SALEM, Ind. — A contentious race for the Mayor of Salem Indiana is exposing what appears to be rampant statewide fraud in which unelected officials have been stealing taxpayer money for centuries. The thing is, the fraud doesn’t even concern Salem, a city of only approximately 6,300 people. Instead, it involves an the even smaller town of Hardinsburg — population: 219.
It turns out, Hardinsburg had considered itself an incorporated municipality for well over a century. It collected taxes. It submitted a budget to the state. It had a town board. There’s only a few problems — there’s no evidence that it was ever incorporated. And, the town had NEVER held an election in its 200 years of existence. Instead, the Town Board was completely self appointed. When one member would die or leave office, the remaining board members would simply appoint a family member or friend to take their place and taxpayer salary while providing little to no public services to the residents.
Believe it or not, Hardinsburg seems to be just the tip of the iceberg.
“(This is happening in) Well over 100 (towns) we believe.” J Davisson (R), former State Representative of District 73, said. “There are some towns in Indiana right now that literally have a population of 3 or 4 people and they’re getting a budget. I mean, they don’t even have enough people to fill the basic necessities of a government.”
So, where does Salem come into play?
J DAVISSON TAKES ON HARDINSBURG
Davisson is currently running for Mayor of the city in Washington County. However, as a state legislature, he was the man who took on the illegal government of Hardinsburg, eventually leading to it being dissolved just months ago.
“In the spring of last year, I was contacted by multiple people stating that there was a bunch of corruption down there. That they weren’t holding elections. Missing money. A whole laundry list of allegations.” Davisson said. “Once that came across my desk, I have an obligation to uphold our constitution and uphold our laws… What I found was in the town of Hardinsburg there was a big, big question mark as to if they were an incorporated town.”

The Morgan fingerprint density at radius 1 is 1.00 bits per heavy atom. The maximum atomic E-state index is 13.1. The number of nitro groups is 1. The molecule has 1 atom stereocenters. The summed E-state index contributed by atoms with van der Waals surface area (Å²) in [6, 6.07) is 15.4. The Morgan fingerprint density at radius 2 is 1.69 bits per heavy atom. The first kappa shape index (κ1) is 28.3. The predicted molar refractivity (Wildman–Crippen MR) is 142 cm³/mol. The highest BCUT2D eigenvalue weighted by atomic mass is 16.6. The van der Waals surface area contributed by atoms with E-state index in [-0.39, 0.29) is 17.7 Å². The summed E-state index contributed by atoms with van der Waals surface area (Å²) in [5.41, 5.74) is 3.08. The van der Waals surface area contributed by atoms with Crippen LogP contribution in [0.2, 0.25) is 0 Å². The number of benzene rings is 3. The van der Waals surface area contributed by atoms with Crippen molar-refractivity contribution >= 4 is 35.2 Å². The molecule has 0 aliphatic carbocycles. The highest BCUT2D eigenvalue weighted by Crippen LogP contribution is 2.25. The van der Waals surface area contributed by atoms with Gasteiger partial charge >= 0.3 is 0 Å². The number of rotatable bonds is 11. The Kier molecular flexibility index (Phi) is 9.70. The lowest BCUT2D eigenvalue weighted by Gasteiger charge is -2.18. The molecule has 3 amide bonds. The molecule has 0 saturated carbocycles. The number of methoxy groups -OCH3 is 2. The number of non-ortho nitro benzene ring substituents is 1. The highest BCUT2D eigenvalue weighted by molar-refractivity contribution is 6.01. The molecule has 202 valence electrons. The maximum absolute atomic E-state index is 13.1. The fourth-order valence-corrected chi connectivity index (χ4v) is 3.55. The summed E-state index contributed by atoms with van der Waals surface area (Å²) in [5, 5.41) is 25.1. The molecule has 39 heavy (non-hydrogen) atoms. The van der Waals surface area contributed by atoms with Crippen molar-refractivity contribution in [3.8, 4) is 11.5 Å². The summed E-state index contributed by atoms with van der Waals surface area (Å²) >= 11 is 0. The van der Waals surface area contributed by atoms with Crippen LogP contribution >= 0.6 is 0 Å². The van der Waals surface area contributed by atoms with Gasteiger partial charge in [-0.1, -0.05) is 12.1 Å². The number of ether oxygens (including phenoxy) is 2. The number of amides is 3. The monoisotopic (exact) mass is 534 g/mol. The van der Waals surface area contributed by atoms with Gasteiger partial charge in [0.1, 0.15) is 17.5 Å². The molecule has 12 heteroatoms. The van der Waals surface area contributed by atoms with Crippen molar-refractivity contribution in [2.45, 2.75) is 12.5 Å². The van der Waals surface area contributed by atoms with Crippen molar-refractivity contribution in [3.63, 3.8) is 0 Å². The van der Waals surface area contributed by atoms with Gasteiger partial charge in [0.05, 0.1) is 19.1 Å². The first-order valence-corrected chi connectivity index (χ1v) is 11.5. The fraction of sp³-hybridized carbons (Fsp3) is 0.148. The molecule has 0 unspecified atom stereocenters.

Essentially, there is no real record showing a charter or incorporation. Adding to that, there had never been an election. So, with Davisson leading the way, he and the County Commissioners gave the town board an out — hold an election to maintain your incorporated status. However, the town board came back saying they could not afford an election and the town “government” was dissolved and is now governed by the county. It’s important to note, the town board had committed fraud every time it submitted a budget to the state since they have to declare they are ELECTED officials in those filings.
Now, Hardinsburg still exists. But, taxes have been lowered and there is one less layer of government that has to be dealt with. Mismanaged assets like a baseball park and senior living facility have been given to non-profits for better management. The townhall/fire department was given to the township fire department which was already using the facility anyway. To add to that, town could simply work toward incorporation again by starting with a petition of 10 percent of the population.
However, some folks from Hardinsburg are not happy. And they have now lended themselves to working against Davisson’s Mayoral bid in Salem through more illegal means.
ELECTION LAW VIOLATIONS
Last week, two citizens of Hardinsburg and another man who claims to own a business in the small town, sent letters to the residents of Salem, libeling Davisson and the situation in their town. That letter can be read below. In the process, it appears they also broke several election laws. It was this letter and subsequent complaint to the Washington County Election Board that initially caught the attention of REAL News Michiana.
In fact, Davisson’s complaint cites three violations, two of which are felonies.
First, he claims the letter violates IC 3-14-3 regarding election interference. The second claim states another felony was committed by the group for unlawfully influencing a candidate or voter.
The third election law to be violated is in regard to the claim on the letter that it was paid for by the Hardinsburg PAC. According to Davisson, that PAC was never registered with the county or the state.
The election board heard Davisson’s case Monday afternoon and decided to refer the first two claims to law enforcement for investigation for potential criminal charges. The board tabled their decision regarding the PAC registration charge until their next meeting scheduled on May 11th.
As for cleaning up what appears to be a state full of fraudulent “elected” officials in small towns scattered across Indiana, state lawmakers and county commissioners are going to have to pick up where Davisson left off, by simply dissolving those “governments” saving Hoosiers millions of dollars every year.
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